They can also influence you in ways you’re not even aware of. Research studies have shown that couples’ rate of breathing, heart rates, and walking paces synchronize when they’re together. Their communication styles also synchronize and they become very efficient at communication. Someone who can do all of this to your body also has an influence on your emotions and mind.

One study showed that negative interactions between couples also synchronize, which means that the “negative spiral” is a real effect! It’s not just in our imaginations that we hit a rough spot. It really does happen. It also means though that you can enter a “positive spiral” and hit a really good spot.

Positive spirals build on each other and help protect the couple when they hit a rougher patch. If you haven’t had a positive spiral in a while, talk to your marriage partner to see if you can shift it together. Do some things you enjoy together to help shift you into a positive spiral.

Reactions to the eBook

Since launching my free eBook, some reactions from readers have come in. In sum, they like it! Several people have emailed me to say how much they enjoyed it and that the tips are relevant and practical.

As an author, that’s great to hear. Usually you write, pass it by several people to edit (that you trust to be brutally honest), then edit it again yourself. But you don’t really know how it’s going to strike people until you put it out there.

If you haven’t read it . . . here are Warning Signs of a Marriage in Trouble:

• Ridicule
• Eye Rolling
• Name calling
• Hurtful comments
• Sarcasm that is hurtful
• No sex or happens infrequently
• No or very little attraction
• None or very little affection
• Either partner avoiding phone calls or emails
• Refusing to discuss things in the relationship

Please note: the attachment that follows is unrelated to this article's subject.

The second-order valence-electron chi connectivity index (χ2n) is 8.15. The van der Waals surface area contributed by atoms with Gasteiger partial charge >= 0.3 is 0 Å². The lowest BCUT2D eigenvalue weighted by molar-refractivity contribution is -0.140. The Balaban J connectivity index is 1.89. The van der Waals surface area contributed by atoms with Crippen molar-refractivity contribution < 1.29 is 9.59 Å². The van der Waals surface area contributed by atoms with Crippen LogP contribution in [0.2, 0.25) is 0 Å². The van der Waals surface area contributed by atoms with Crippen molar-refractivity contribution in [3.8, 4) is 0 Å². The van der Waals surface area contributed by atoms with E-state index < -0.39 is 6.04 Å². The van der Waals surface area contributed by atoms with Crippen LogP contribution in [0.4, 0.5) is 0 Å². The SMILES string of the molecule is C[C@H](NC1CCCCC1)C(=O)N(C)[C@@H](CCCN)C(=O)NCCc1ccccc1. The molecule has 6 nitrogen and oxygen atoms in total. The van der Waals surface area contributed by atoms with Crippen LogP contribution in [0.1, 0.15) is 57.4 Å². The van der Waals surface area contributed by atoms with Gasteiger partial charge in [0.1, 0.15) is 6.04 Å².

• Not wanting to talk to you, cutting conversations off
• Defensiveness – not being able to talk about most things
without one or both of you becoming defensive about it
• Constantly working, to the point where you never talk or
spend time together
• Criticism – being truly critical of your partner. Criticism is
sometimes disguised as helpfulness or “honesty.” It feels
good when your partner is truly trying to help you.
Criticism makes you feel defeated, like something is wrong
with you.

The eBook goes into what to do about those if they’re going on in your marriage. It’s Free, so Download a Copy if you want to improve your marriage.

Lifetime TV Interview airs tomorrow!


The interview for Lifetime Television airs tomorrow morning at 7 a.m. on “The Balancing Act.” Like always, they’ll let the viewers know about my website and that there are more tips available to them. If you would like to get a preview of “Your Marriage CAN Change Overnight: Ten Tips for Couples in the New Millennium, just go to the website for a Free copy.

I recommended downloading the eBook over just reading the Ten Tips on the website. The eBook goes more into the tips and also includes “Warning Signs of a Marriage in Trouble.”

Most couples intuitively know when their marriage is in trouble. It’s hard for them to seek help though.

Couples therapy or workshops can be like car maintenance. Go get your oil changes or new tires. Therapy is much more difficult if your car is pulled over to the side of the road and is on fire. Even then, plenty of couples are able to turn it around and improve their marriages.

Almost by definition, a couples therapist is going to have hope for your marriage – that it can improve, change, that both of you can be happy and grow, that you can make your way through this rough spot and onto safer ground. This is my hope for any marriage in trouble.



Follow

Get every new post delivered to your Inbox.